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Fight Club

  • 1999
  • R
  • 139min
  • 79%
  • 8.8 / 10

Edward Norton plays the unnamed narrator in the film who attends support groups in an attempt to relieve his insomnia. He meets Marla who is as well a fake attendee of support groups. Eventually, he runs into Tyler Durden, who introduces him into an underground fight club and soap-making scheme. Tyler and Marla develop a relationship which pushes Norton’s character aside. He also discovers that the fight club they initiated has gone out of control and now, he must look for a way out of it.

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Its rise to cult classic status has made Fight Club a favorite film to sink your teeth into. Because the novel had primarily included anti-consumerist themes, director David Fincher thought it well to appropriate consumerist themes like putting a Starbucks coffee in every scene. Another allusion to recurring images on-screen is the character of Tyler Durden being present four times before he was officially introduced to viewers. Watching Fight Club requires highly observant eyes because the film also has some “blink-and-you’ll-miss-it” scenes. On the plane, when Edward Norton’s character is introduced to Tyler Durden, he was previously sitting next to a middle-aged woman, and the emergency exit sign initially depicted a female, but when Tyler came to sit beside him, the illustration had changed to a male. Another instance is when Tyler and Norton’s character recruit members for their fight club – some of the men that they simply walk by on the street is next seen to be participating in the fight club’s activities.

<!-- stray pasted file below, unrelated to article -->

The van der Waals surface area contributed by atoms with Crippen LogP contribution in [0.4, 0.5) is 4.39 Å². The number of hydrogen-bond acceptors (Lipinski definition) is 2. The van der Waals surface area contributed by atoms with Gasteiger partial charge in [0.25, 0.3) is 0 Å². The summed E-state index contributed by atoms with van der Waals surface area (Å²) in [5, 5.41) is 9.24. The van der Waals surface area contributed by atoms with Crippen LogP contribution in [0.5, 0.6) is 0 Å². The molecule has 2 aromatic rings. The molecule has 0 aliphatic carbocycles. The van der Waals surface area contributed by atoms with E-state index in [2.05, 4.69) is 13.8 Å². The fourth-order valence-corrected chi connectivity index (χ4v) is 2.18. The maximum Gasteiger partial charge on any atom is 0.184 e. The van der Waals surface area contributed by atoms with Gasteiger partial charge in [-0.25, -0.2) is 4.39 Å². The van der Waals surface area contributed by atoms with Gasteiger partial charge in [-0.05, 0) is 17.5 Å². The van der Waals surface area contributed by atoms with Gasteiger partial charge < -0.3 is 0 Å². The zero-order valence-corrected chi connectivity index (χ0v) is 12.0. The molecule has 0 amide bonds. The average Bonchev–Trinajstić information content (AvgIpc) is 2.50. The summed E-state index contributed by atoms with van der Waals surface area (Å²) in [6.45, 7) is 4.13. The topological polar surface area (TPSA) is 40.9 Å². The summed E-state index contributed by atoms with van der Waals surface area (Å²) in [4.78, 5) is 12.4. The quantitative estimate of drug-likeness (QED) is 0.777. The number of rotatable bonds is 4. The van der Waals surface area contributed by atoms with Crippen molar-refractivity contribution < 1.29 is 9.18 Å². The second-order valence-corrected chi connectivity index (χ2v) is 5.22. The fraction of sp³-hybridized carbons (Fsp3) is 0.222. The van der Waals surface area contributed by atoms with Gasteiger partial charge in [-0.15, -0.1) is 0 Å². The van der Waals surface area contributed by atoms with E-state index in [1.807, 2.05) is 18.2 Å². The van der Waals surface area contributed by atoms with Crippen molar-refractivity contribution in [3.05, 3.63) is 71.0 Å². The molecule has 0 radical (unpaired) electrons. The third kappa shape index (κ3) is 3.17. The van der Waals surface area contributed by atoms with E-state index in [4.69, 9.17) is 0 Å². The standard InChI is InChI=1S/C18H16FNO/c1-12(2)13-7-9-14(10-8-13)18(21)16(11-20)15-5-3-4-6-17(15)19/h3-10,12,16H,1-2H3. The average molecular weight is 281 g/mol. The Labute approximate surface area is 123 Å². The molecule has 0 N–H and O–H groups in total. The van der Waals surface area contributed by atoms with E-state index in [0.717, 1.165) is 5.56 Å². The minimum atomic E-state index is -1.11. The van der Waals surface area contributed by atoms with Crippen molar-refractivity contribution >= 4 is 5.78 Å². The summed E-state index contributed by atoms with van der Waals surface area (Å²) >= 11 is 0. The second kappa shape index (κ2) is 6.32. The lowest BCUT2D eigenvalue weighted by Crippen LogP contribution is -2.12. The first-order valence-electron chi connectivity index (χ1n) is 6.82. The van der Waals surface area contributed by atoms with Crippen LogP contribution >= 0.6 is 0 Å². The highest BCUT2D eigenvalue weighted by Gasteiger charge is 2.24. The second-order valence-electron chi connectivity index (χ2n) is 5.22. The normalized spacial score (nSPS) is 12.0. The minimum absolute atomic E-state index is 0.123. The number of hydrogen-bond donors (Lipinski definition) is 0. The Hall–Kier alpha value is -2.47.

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about the movie

Based on Chuck Palahniuk’s 1996 novel, Fight Club is a film directed by David Fincher, with Brad Pitt, Edward Norton, and Helena Bonham Carter taking lead roles. The film, before its dubbing as a cult classic, wasn’t well-received by critics and the box office when it was released on October 15, 1999. It eventually found its success when it was released on DVD.